Employer Brand and Candidate Experience. A Match Made in Heaven?

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Bet you’ve heard the term ‘Candidate Experience (CX)’ being thrown about a lot recently. It seems to be the new buzzword in the recruitment industry – and with good reason.

Despite COVID, we are still finding ourselves in a candidate-driven market in many cases. One where demand for talent outstrips supply. This puts the power in the candidate’s hands – the best are inevitably offered multiple roles, and get to choose which they’d like to take. Whether or not your organisation is the chosen one will often come down to the experience you provide the candidate.

What exactly is the Candidate Experience?

In my view, the candidate experience begins the moment a candidate considers a role at your organisation and ends when they start working for your organisation (or when they’re told their application was unsuccessful).

Making sure your systems and processes are efficient and effective, providing regular updates and giving feedback are some of the ‘hygiene factors’ that are baseline critical – no further discussion needed.

A good candidate experience is in the eye of the beholder, just like a good customer experience is. Some people love it when a shop assistant gives them personalised service and advice, while others would rather be left free to browse with their headphones in. The answer will never be one-size-fits-all.

Obviously, there are some of fundamentals that you must get right. Making sure your systems and processes are efficient and effective, providing regular updates and giving feedback are some of the ‘hygiene factors’ that are baseline critical – no further discussion needed.

So what’s our role?  

Traditionally, an employer brand (EB) team would focus on the attraction of talent. While that is still critical, there is much more to convincing that great candidate to join you than just getting them to apply. That’s why I now see candidate experience as just one element of a great employer brand.

Employer branding is about knowing what you want your candidates to think and feel about working at your organisation.

Establishing that gives you a strong ‘true north’ in the form of your employer value proposition (EVP) and brand messaging and allows you to build a good candidate experience far more easily.

Let’s say you’ve recognised diversity and inclusivity as a pillar of your employer brand. You can then use this pillar as a guiding principle when developing or reviewing your candidate experience - a set of checkpoints that your organisation should constantly be challenging itself on.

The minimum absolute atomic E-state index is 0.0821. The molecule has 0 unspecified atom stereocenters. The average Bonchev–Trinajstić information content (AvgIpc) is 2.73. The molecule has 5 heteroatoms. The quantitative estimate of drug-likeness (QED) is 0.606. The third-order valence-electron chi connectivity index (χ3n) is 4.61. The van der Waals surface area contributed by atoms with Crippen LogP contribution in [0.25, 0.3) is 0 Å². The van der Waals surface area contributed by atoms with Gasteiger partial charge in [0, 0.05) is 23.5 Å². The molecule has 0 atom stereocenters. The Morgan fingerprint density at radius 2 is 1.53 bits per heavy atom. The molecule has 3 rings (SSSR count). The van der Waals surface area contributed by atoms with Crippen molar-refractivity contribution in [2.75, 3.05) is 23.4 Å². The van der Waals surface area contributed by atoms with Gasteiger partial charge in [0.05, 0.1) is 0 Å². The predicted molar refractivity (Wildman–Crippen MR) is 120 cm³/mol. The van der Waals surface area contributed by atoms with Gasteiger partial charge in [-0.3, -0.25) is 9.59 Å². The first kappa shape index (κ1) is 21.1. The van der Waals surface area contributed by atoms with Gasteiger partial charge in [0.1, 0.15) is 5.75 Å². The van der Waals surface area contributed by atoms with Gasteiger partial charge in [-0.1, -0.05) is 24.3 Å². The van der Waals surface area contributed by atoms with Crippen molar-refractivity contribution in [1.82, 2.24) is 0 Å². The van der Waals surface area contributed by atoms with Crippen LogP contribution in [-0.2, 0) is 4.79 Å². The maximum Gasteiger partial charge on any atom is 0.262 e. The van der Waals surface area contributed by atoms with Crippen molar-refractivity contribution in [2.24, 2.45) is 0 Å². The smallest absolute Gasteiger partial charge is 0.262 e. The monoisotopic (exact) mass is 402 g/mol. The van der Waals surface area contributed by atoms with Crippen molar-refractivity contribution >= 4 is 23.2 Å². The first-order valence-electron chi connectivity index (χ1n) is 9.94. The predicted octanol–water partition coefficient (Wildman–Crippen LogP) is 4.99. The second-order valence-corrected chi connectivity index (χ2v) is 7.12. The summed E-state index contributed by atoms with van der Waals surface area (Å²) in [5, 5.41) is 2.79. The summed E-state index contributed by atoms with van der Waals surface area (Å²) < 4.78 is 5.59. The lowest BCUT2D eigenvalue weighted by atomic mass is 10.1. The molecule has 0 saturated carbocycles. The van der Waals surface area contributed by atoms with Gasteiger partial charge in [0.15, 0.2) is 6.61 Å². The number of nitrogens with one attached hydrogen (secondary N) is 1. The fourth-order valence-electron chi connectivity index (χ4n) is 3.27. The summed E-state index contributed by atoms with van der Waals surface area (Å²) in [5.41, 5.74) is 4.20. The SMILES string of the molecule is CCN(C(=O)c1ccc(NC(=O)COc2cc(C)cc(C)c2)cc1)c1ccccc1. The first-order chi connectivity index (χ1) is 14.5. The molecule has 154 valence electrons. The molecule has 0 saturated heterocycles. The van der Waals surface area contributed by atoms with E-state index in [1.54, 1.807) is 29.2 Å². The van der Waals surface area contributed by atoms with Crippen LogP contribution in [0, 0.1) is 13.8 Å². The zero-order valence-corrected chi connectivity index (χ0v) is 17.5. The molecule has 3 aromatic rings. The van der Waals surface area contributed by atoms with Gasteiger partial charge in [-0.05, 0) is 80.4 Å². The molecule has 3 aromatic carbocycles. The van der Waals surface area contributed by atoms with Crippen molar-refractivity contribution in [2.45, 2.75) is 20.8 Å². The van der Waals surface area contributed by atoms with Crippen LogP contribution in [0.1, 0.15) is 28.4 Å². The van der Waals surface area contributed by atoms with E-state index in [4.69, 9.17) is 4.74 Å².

For example, are your application processes inclusive for those with a disability? How are you making adjustments for those that need them?

Who’s doing it well?

Using employer branding to bolster the candidate experience is something that I think Airbnb does really well. Their employer value proposition focuses on the importance of culture, values and purpose, and their candidate experience seems to truly align to this.

They have brought this into their recruitment experience by being perfectly direct and transparent with candidates in how they will be assessed. Denise Lee Yohn talks about this process in her book Fusion:

Candidates are asked to participate in two interviews reserved exclusively to assess their fit with Airbnb's core values. This process offers candidates their first experience with Airbnb's unique culture. By taking the time to learn about the candidate as a person and their values, the interviewers live out and model one of Airbnb's core values: ‘Be a host: care for others and make them feel like they belong."

This is the archetypal example of the way a candidate experience can be used as a tool to support the employer brand – or vice versa.

Let’s get together

So, how can you use the skillset of your EB friends to help you improve your CX today?

Think about including employer branding experts, whether in-house or external consultants, in projects and discussions that may not seem particularly employer brand focused. You’d be surprised at how great the scope of employer branding actually is, and us creatives can often bring fresh perspectives and a different way of thinking to the table, adding value in areas that may not immediately be apparent.

By taking part in the initial conversations around systems design and process we had a real impact on the outcome.

I’ve found that bringing our team into larger recruitment projects has helped changed the overall candidate experience in tangible ways. When we recently implemented a new recruitment platform, the employer branding team was involved from the start, rather than just sprinkling on pretty pictures and nice words at the end. By taking part in the initial conversations around systems design and process we had a real impact on the outcome.

We found ourselves asking ‘why, why, why’ around a lot of the detail initially included (potentially to our colleagues’ annoyance!) and helped to significantly reduce the length of the application.

The result was a process that was more compact and effective than it otherwise would’ve been.

EB=CX

Employer brand has already become completely intertwined with the candidate experience. I only see that connection becoming stronger. The very best recruitment processes will result in seamless experiences for our candidates, every touch-point confirming who we are and what we’re about. Where to next?

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